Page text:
That antibacterial hand soap you think is important to keeping you healthy, may be doing just the opposite. Triclosan is the ingredient added to soaps and other products such as clothing, kitchenware, furniture, and toys. It also may be added to personal care items such as body washes, toothpastes, and some cosmetics.
Several recent studies have come out that indicate that it is not the benign substance first thought. In fact, it is a highly toxic pesticide that has become ubiquitous in our environment and our bodies through widespread use.
Triclosan is In Everything
Companies have jumped on the bandwagon of antibacterial products and have put it in everything — it’s in baby toys and kitchen utensils as well as personal care products. This increases human exposure to it exponentially. These companies benefit from the public misconception that we must kill all bacteria in order to be well.
However, an article in the journal Clinical Infectious Diseases 2007, entitled Consumer Antibacterial Soaps: Effective or Just Risky?, concludes that antibacterial soaps show no health benefits over plain soaps.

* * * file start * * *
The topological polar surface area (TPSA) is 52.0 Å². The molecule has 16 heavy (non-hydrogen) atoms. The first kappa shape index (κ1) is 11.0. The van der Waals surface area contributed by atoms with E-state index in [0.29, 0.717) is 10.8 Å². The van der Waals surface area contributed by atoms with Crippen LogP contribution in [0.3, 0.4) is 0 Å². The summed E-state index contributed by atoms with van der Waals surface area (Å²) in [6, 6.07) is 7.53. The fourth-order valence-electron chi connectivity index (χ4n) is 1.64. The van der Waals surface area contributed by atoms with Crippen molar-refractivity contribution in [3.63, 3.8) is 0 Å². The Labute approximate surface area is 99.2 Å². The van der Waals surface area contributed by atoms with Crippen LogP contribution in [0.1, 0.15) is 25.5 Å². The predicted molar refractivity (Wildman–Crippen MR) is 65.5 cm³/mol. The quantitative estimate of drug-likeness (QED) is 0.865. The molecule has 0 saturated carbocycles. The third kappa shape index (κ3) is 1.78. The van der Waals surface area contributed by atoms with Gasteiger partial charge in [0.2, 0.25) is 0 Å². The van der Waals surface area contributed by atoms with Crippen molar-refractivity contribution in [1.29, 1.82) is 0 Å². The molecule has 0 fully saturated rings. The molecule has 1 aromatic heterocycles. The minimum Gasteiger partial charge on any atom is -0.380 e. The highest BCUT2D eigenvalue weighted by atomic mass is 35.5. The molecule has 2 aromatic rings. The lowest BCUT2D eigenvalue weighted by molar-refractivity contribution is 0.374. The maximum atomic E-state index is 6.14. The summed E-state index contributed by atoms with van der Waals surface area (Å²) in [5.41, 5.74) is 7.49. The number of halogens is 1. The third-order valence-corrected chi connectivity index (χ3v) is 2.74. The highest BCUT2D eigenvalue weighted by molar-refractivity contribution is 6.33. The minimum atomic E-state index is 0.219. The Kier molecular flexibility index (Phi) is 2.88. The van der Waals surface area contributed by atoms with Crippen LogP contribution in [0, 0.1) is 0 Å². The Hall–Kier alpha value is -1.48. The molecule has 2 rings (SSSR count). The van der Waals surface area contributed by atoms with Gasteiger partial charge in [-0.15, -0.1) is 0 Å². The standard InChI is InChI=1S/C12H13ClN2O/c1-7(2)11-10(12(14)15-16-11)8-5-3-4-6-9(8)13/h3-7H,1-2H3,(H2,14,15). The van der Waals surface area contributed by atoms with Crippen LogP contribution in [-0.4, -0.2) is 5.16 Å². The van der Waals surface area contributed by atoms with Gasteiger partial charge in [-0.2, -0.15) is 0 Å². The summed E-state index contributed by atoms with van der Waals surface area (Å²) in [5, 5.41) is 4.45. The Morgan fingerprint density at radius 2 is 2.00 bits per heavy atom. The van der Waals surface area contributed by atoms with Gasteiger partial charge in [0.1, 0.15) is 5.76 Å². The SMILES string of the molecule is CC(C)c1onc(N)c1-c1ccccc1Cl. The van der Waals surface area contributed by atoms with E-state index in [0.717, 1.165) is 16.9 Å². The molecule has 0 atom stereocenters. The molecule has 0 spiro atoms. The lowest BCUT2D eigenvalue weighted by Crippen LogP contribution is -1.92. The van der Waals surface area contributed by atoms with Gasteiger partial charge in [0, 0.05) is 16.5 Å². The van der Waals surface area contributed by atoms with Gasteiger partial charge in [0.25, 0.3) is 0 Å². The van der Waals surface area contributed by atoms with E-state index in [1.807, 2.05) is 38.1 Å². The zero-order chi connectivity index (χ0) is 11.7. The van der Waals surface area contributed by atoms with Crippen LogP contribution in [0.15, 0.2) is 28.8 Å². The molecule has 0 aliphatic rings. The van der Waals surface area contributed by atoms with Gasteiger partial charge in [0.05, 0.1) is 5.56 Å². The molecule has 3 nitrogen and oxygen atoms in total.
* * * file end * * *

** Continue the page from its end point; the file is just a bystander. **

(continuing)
This follows a recommendation by the FDA Nonprescription Drugs Advisory Committee in 2005 in a statement that antibacterial soaps and washes are no more effective than regular soap and water in fighting infections and may not be worth the risk of spawning resistant bacteria.
Industry Representatives Object
Representatives of soap and detergent companies say their products live up to their labels, which claim that they significantly reduce the presence of germs on the hands.
“We believe that the benefit of reducing harmful germs on the skin is apparent… We are concerned that consumers’ access to these products might be limited in some way,” said an industry rep.
Of course he is concerned. When people realize how toxic it is, they will stop using it.
Triclosan has been Found in Body Fluids